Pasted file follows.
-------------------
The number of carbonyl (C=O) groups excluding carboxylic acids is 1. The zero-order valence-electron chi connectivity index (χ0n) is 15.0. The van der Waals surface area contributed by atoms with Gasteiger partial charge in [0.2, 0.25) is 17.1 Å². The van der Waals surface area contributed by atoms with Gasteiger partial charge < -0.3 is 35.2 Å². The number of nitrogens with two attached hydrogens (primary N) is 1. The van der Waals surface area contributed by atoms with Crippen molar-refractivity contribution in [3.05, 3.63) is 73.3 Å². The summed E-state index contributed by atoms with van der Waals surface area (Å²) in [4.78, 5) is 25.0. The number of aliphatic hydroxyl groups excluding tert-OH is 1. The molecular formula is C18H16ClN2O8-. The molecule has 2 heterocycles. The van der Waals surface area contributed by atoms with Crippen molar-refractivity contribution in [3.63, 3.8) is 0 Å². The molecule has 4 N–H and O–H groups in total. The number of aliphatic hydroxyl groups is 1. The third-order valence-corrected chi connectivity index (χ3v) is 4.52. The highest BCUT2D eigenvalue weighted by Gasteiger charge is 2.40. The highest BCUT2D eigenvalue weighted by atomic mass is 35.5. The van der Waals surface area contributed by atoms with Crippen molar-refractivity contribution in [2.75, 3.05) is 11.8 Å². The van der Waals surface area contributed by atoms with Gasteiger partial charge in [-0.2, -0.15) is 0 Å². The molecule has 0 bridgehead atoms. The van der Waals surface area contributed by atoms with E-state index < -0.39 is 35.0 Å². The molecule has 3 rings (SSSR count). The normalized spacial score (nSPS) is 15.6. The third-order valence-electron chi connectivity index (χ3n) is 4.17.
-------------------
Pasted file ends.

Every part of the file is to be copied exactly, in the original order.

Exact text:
The number of carbonyl (C=O) groups excluding carboxylic acids is 1. The zero-order valence-electron chi connectivity index (χ0n) is 15.0. The van der Waals surface area contributed by atoms with Gasteiger partial charge in [0.2, 0.25) is 17.1 Å². The van der Waals surface area contributed by atoms with Gasteiger partial charge < -0.3 is 35.2 Å². The number of nitrogens with two attached hydrogens (primary N) is 1. The van der Waals surface area contributed by atoms with Crippen molar-refractivity contribution in [3.05, 3.63) is 73.3 Å². The summed E-state index contributed by atoms with van der Waals surface area (Å²) in [4.78, 5) is 25.0. The number of aliphatic hydroxyl groups excluding tert-OH is 1. The molecular formula is C18H16ClN2O8-. The molecule has 2 heterocycles. The van der Waals surface area contributed by atoms with Crippen molar-refractivity contribution in [3.63, 3.8) is 0 Å². The molecule has 4 N–H and O–H groups in total. The number of aliphatic hydroxyl groups is 1. The third-order valence-corrected chi connectivity index (χ3v) is 4.52. The highest BCUT2D eigenvalue weighted by Gasteiger charge is 2.40. The highest BCUT2D eigenvalue weighted by atomic mass is 35.5. The van der Waals surface area contributed by atoms with Crippen molar-refractivity contribution in [2.75, 3.05) is 11.8 Å². The van der Waals surface area contributed by atoms with Gasteiger partial charge in [-0.2, -0.15) is 0 Å². The molecule has 0 bridgehead atoms. The van der Waals surface area contributed by atoms with E-state index < -0.39 is 35.0 Å². The molecule has 3 rings (SSSR count). The normalized spacial score (nSPS) is 15.6. The third-order valence-electron chi connectivity index (χ3n) is 4.17.